Wikipedia:Naming conventions (names and titles)

related topics
{language, word, form}
{son, year, death}
{work, book, publish}
{church, century, christian}
{law, state, case}
{style, bgcolor, rowspan}
{mi², represent, 1st}
{rate, high, increase}
{country, population, people}
{area, part, region}
{math, number, function}
{government, party, election}

As royalty and nobility often use titles rather than surnames, often change titles, and often have common names which are not unique, using a clear and consistent nomenclature can sometimes be difficult. This page contains a set of conventions for article titles that have been adopted through discussions between Wikipedia editors (see the talk page and its archives, and earlier, Wikipedia talk:History standards).

General policy on the naming of Wikipedia articles can be found at Wikipedia:Article titles. It is generally advisable to use the most common form of the name used in reliable sources in English ("common name" in the case of royalty and nobility may also include a person's title), but there are other things which should be considered: ease of use, precision, concision, and consistency among article titles; and a system constraint: we cannot use the same title for two different articles, and therefore tend to avoid ambiguous titles. For general guidance on finding titles for articles about people, see WP:Naming conventions (people).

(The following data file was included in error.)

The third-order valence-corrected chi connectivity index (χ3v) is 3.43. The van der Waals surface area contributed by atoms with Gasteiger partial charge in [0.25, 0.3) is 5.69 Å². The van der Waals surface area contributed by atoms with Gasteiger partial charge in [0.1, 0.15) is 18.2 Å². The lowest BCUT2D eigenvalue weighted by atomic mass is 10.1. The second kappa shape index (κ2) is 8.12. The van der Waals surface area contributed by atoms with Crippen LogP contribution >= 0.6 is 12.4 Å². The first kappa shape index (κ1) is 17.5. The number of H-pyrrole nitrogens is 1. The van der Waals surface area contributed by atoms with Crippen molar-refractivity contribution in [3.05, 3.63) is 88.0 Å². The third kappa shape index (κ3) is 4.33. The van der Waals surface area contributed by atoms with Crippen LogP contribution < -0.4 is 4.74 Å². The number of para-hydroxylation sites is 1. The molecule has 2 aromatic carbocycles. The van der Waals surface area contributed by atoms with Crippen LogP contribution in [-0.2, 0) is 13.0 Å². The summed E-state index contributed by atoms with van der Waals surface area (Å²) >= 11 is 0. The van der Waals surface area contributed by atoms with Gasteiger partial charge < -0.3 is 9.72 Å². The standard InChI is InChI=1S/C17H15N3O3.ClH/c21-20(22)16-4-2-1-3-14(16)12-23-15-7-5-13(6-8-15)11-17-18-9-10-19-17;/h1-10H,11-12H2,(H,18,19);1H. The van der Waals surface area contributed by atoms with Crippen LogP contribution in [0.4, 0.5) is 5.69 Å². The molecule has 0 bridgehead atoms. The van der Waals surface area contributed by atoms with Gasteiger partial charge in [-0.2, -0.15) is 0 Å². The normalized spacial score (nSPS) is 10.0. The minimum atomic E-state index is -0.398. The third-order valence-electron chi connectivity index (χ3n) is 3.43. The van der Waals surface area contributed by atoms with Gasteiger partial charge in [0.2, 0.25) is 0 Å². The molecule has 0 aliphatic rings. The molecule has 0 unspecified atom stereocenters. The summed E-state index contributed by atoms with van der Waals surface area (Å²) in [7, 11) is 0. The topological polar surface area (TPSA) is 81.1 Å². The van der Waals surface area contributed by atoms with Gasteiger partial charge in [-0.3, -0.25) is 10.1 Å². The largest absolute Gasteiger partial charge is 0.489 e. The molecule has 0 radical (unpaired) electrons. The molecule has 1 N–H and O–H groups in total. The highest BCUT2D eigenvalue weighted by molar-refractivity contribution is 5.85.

Most of the conventions below are intended to apply to medieval and modern European rulers and nobility, since in these civilizations the same given names are often shared between countries, so some disambiguation is often required, and disambiguation by territory is convenient. The principles used here may also be useful in titling articles on Muslim rulers and nobility. Elsewhere, territorial designations are usually unnecessary in article titles.

For guidance on how to use titles and names within articles, see Wikipedia:Manual of Style (biographies).

For clerical titles (popes, cardinals, etc.), see Naming conventions (clergy).



These following conventions apply to European monarchs since the fall of the Western Roman Empire (but not to the Byzantine Emperors), because they share much the same stock of names. For example, there are several kings and an emperor who are most commonly called Henry IV; their articles are titled Henry IV of England, Henry IV of France, and so on. The same holds for most kings; see James I, Robert I, and so on. The conventions on this page are also recommended, where applicable, for Muslim monarchs, who share their own common stock of names.

For guidance on East Asian monarchs, see Names and titles outside the West below. Roman Emperors are covered by Naming conventions (ancient Romans), and Byzantine Emperors by Naming conventions (Greek).

Full article ▸

related documents
Roman naming conventions
Dál Riata
Regional accents of English
British toponymy
Mass noun
Doric dialect (Scotland)
Old Italic alphabet
Pashto language
Slash (punctuation)
Middle English creole hypothesis
Algonquian languages
Lexical category
Measure word
Ge'ez language
Uvular consonant
Five Dynasties and Ten Kingdoms Period
Locative case
Kannada language
Xhosa language
Doric Greek